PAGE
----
Buildings with pools are also trying to figure out a way forward. “There is no evidence that the virus that causes Covid-19 can be transmitted through the water in pools,” according to the Centers for Disease Control and Prevention. Further, proper operation and maintenance, including the use of disinfectants like chlorine or bromine, “should inactivate the virus.”
“The co-op and condo boards we’re working with are talking about having sign-up sheets, limiting the number of people in the pool and how long they can be in the pool,” said Adam Stern, the senior vice president of management at the property management company AKAM Associates.
An added complication is the pool deck. “We’re going to have disinfecting guidelines for the pool chairs and the access area to the pool,” Mr. Stern said.
Craig L. Price, a partner at the law firm Belkin Burden Goldman, suggested that the coronavirus could serve as a catalyst for co-ops and condos to take a good, hard look at their amenities and the risks they pose. “It may be that they’ll want to come up with different uses for some spaces,” he said.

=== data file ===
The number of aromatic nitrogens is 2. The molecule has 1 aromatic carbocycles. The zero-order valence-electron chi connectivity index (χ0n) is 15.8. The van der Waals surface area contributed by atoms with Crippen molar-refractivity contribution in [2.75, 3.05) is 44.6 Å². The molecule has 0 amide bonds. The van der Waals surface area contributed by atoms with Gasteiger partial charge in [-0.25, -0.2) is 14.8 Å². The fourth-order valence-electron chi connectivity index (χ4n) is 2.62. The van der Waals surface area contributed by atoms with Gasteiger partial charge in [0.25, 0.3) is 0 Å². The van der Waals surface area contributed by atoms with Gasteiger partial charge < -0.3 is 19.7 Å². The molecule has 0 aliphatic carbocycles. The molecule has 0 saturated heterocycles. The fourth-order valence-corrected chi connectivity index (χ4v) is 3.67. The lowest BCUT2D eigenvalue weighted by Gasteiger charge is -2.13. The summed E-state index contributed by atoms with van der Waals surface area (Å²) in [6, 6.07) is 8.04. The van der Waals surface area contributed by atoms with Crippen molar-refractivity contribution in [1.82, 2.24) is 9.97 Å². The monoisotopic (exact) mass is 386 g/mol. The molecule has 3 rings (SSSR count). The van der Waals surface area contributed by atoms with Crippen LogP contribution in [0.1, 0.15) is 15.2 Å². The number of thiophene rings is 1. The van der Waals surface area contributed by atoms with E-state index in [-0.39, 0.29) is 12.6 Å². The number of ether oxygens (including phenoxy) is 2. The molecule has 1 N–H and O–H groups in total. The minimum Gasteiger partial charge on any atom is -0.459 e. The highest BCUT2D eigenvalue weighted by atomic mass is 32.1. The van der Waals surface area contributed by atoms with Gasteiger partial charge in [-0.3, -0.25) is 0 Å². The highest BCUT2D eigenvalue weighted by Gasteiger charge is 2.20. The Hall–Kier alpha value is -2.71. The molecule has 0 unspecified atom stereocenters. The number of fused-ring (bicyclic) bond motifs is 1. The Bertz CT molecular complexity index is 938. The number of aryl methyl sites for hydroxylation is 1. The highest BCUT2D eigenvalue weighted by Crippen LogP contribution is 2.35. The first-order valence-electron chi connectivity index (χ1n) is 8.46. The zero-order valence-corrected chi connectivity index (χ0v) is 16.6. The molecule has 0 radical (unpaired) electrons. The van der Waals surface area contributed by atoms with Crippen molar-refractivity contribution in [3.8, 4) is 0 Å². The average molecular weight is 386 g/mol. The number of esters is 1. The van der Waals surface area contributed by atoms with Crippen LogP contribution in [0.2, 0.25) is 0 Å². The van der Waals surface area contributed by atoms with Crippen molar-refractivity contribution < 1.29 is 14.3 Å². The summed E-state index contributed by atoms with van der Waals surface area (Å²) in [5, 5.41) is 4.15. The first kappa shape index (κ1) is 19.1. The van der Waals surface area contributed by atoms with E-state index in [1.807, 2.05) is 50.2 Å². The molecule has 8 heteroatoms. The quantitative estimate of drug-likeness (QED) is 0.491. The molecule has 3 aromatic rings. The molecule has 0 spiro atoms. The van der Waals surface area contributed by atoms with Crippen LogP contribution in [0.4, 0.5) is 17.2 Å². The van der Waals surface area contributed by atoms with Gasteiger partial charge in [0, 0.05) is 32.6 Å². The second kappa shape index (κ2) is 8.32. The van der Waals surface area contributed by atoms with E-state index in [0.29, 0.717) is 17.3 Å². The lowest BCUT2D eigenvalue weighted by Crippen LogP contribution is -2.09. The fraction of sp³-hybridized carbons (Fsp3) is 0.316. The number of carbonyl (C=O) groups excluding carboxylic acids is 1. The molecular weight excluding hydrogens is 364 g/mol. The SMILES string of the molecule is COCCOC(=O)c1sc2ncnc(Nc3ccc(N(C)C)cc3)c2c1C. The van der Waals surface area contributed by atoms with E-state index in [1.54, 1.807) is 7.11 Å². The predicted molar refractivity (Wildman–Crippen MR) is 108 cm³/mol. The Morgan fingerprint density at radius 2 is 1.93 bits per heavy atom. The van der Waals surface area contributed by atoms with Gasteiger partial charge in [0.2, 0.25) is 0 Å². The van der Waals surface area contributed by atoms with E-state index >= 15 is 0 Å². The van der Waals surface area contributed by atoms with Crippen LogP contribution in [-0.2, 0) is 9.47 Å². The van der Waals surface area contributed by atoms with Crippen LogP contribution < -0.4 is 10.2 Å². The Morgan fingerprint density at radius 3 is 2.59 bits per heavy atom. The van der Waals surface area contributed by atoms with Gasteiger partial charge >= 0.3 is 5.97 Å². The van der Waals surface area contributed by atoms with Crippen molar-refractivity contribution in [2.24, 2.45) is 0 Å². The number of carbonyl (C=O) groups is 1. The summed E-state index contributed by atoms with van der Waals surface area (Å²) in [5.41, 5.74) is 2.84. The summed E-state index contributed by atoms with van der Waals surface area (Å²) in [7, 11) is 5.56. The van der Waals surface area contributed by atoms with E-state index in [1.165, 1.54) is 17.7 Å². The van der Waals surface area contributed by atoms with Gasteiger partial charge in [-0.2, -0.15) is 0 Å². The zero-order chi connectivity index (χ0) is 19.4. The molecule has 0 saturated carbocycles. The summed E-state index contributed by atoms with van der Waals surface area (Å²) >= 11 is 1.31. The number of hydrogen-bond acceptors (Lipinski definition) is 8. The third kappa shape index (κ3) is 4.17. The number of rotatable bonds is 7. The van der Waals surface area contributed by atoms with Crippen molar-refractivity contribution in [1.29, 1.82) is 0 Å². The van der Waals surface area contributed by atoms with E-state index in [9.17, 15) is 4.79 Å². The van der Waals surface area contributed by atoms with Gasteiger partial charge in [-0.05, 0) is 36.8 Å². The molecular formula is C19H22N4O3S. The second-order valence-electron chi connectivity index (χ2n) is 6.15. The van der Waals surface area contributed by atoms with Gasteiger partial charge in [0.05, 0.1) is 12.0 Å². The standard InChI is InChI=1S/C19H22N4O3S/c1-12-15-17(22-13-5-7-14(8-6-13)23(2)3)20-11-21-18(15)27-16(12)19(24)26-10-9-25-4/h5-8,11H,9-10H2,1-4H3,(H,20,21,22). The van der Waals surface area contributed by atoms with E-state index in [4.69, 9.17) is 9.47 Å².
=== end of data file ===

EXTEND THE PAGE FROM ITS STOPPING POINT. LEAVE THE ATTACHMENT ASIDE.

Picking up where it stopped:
Residents may be doing some risk assessments of their own. “There will likely be some people who will say, ‘I’d rather get a Peloton in my apartment and not pay part of my common charges for a gym,’” Mr. Price said.
In any case, the spontaneous trip to the building gym to work off the tension of the day is off the table, at least for the foreseeable future. So is possessiveness about the third treadmill in the row (that treadmill may be unplugged) or that special recumbent bike (it’s been an hour — time’s up).
“Some people aren’t going to be happy,” Mr. Janangelo said. “But we’re going to be living in a different world, and they’re going to have to get used to it.”
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